Badminton Association of India should launch junior development programme, improve funding to nurture untapped talent
It would be in the best interest of the sport that Badminton Association of India launches a junior development programme that will ensure that its high-performance managers are in touch with every player who has the potential to do well for India.
Badminton’s popularity has risen so much that it is competing with shooting to be the country’s No. 2 sport after cricket.
It would be in the best interest of the sport that Badminton Association of India launches a junior development programme.
It would be a pity if India were to lose talented players simply because their parents ran out of funds and kept waiting for a good samaritan to turn up.
Badminton’s popularity has risen so much that it is competing with shooting to be the country’s No. 2 sport after cricket. It has drawn players from across India, many of them making a beeline to the couple of premier academies in the country. Each one of them dreams of making it big like a Saina Nehwal or a PV Sindhu or a Kidambi Srikanth has.
Yet, there are quite a few talented athletes who miss out on funding because they are not part of the system that is now in place. They are good enough to occupy top place in the ranking charts, but not enough to make it to the flagship TOP Scheme. Curiously, some of the next generation of badminton players may also have missed the support of some NGOs who support talented athletes.
First, some facts. The 10 badminton players in the flagship TOP Scheme are Kidambi Srikanth, Sameer Verma and HS Prannoy (men’s singles), PV Sindhu and Saina Nehwal (women’s singles), Satwiksairaj Rankireddy and Chirag Shetty (men’s doubles), Ashwini Ponnappa and Sikki Reddy (women’s doubles) and Pranaav Jerry Chopra (mixed doubles).
The men’s singles players – Kidambi Srikanth, Sameer Verma and HS Prannoy – and the doubles pair of Satwiksairaj Rankireddy and Chirag Shetty are all supported by GoSports Foundation. The two women’s singles players – PV Sindhu and Saina Nehwal –and doubles specialists Ashwini Ponappa, Sikki Reddy and Pranav Chopra enjoy the patronage of Olympic Gold Quest.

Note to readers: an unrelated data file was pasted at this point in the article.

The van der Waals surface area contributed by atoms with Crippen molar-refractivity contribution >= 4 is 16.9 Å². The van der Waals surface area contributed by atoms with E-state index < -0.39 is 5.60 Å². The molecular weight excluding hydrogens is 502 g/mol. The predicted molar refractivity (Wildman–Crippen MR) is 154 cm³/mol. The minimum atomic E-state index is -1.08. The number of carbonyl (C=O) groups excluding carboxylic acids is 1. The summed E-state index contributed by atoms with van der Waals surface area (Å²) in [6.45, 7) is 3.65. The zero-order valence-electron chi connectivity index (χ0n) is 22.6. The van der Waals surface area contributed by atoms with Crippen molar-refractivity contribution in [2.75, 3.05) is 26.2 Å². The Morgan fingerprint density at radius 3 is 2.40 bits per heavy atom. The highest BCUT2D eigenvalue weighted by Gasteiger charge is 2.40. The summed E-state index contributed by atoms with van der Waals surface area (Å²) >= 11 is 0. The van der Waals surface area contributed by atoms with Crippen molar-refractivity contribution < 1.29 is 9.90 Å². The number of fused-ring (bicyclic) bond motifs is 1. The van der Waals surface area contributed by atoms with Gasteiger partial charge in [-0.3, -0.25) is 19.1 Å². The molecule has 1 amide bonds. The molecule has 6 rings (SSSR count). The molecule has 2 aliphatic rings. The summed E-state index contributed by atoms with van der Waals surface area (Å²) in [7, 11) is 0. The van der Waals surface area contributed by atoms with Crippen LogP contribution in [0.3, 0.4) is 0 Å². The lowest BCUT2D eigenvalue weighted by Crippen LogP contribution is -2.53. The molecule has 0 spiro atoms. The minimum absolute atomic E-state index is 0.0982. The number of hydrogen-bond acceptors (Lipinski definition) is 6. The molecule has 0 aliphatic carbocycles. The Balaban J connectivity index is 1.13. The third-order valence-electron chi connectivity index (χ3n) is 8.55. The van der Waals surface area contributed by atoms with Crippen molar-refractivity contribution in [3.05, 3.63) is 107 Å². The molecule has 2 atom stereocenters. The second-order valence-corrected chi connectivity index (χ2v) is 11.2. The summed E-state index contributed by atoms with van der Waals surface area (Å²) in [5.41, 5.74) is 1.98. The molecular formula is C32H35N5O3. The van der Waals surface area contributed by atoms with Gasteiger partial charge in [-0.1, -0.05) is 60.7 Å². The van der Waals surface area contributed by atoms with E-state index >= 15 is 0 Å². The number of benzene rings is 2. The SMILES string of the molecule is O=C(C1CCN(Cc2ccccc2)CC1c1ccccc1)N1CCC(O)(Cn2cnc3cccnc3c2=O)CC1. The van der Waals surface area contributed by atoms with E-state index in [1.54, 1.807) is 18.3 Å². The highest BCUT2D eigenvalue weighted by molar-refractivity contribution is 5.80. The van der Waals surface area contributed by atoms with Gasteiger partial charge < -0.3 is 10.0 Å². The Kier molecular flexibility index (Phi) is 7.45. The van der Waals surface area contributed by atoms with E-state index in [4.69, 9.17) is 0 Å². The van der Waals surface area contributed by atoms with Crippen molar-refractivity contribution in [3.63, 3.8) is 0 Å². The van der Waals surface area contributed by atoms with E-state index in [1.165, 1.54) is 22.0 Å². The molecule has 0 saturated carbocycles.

Of course, TOP Scheme has also identified Manu Attri and Sumeeth Reddy (men’s doubles) as well as Meghana Jakkampudi and Poorvisha Ram (women’s doubles) as badminton players on their watch list. Where does that leave players like Lakshya Sen, Varun Kapur, Priyanshu Rajawat, Vishnavi Reddy Jakka, Pullela Gayatri, Aakarshi Kahsyap and Malvika Bansod, to name a few?
Lakshya Sen and Pullella Gayatri have NGOs supporting them but not everyone is lucky. A number of affected players like Varun Kapur, Malvika Bansod and Rohan Gurbani cannot find the funds to play more international events. It could be too late if the funds are offered in the next couple of years. There is need to get sponsors on board to give exposure to the talented players.
The Ministry of Youth Affairs and Sports funds an athlete’s training after budgeting it either under the National Sports Federation’s Annual Competition and Training Calendar (ACTS) or the Target Olympic Podium (TOP) Scheme which supplements the ACTC by offering Rs 50,000 per month out of pocket allowance to the elite athletes and addressing issues not met under ACTC.
There was a time when athletes could apply for support from the National Sports Development Fund (NSDF) but with the onset of Target Olympic Podium Scheme, athletes outside the TOP Scheme have not felt encouraged to seek NSDF support. Come to think of it, even the Badminton Association of India has not deemed it fit to recommend the NSDF route to these players.